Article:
“A young woman said she was forced to flee a taxi and hide in the early hours of Sunday morning after the driver became aggressive when she rejected his sleazy advances.”
She filed a report with the police and the taxi company. The police chief said he,
“was unaware of her allegations but urged taxi passengers to remain vigilant. ‘The best thing to do is not to travel alone at night and don’t get in the front seat at any time.'”
How realistic is it for everyone to not take a taxi by oneself? Instead of saying something about how the police force would do all they could to investigate the allegations and/or pass new measures to make sure passengers are safe with taxi drivers, he focused on putting the responsibility for safety unfairly and sometimes unrealistically in the hands of the passengers. Not helpful!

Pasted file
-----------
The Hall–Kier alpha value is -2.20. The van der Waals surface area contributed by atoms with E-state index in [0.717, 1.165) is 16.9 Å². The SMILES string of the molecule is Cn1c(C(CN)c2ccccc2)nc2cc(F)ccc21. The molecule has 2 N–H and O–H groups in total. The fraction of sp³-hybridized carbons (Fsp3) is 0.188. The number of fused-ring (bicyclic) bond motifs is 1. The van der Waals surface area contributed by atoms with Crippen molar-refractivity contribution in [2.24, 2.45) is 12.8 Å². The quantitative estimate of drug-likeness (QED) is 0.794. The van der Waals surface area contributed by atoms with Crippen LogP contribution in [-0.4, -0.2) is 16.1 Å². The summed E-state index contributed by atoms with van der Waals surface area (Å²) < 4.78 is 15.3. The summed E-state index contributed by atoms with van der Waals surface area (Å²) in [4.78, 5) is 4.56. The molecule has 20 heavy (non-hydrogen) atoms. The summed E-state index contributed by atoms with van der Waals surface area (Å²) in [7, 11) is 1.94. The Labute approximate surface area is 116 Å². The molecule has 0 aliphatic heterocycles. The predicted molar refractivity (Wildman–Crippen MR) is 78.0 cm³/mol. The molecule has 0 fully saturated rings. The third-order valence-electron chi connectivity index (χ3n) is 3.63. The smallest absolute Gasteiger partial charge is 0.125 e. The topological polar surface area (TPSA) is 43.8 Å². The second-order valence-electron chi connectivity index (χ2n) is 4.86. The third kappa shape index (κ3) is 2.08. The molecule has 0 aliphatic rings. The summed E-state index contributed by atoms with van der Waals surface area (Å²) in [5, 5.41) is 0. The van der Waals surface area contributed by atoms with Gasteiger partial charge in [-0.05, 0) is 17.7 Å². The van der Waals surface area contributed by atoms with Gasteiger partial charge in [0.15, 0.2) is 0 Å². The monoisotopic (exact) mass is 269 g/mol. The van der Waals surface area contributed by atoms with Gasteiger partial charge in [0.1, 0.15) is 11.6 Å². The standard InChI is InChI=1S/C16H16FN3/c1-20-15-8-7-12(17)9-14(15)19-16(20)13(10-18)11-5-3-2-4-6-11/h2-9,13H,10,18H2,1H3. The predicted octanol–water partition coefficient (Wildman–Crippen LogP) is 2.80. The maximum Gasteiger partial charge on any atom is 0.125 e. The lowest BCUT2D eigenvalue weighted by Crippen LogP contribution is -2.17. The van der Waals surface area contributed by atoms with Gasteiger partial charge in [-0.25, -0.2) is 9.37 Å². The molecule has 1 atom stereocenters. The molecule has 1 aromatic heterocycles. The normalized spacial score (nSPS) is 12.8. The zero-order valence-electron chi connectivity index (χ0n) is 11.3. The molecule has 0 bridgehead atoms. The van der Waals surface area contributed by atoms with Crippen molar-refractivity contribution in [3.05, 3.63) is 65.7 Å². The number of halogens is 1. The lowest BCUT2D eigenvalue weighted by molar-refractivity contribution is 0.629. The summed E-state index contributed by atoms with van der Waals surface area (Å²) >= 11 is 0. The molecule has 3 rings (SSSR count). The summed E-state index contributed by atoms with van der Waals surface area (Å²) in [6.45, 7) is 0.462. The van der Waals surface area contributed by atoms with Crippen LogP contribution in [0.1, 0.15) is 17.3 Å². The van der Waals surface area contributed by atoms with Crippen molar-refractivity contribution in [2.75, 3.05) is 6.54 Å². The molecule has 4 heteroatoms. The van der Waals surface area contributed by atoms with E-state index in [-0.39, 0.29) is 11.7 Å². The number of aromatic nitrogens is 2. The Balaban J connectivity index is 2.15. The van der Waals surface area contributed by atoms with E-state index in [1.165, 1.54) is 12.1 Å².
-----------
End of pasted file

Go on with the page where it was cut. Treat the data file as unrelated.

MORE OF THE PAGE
The taxi company’s response was a bit more helpful. Peter Valentine said they will investigate the woman’s allegation and that the taxi company is currently in discussions about installing scanners to facilitate “safe city taxi ranks.” Much more helpful than telling people to not ride in taxis alone.
A few months ago, I wrote a blog post about women taxi drivers and women-only taxi services and discovered that in Brisbane, Australia, there are women-driven cabs for women passengers precisely because of male drivers harassing female passengers. I’m not a proponent of women-only forms of public transportation as a long-term solution because ultimately men’s harassing behavior must end, but I am curious to find out how the women only taxi service is going.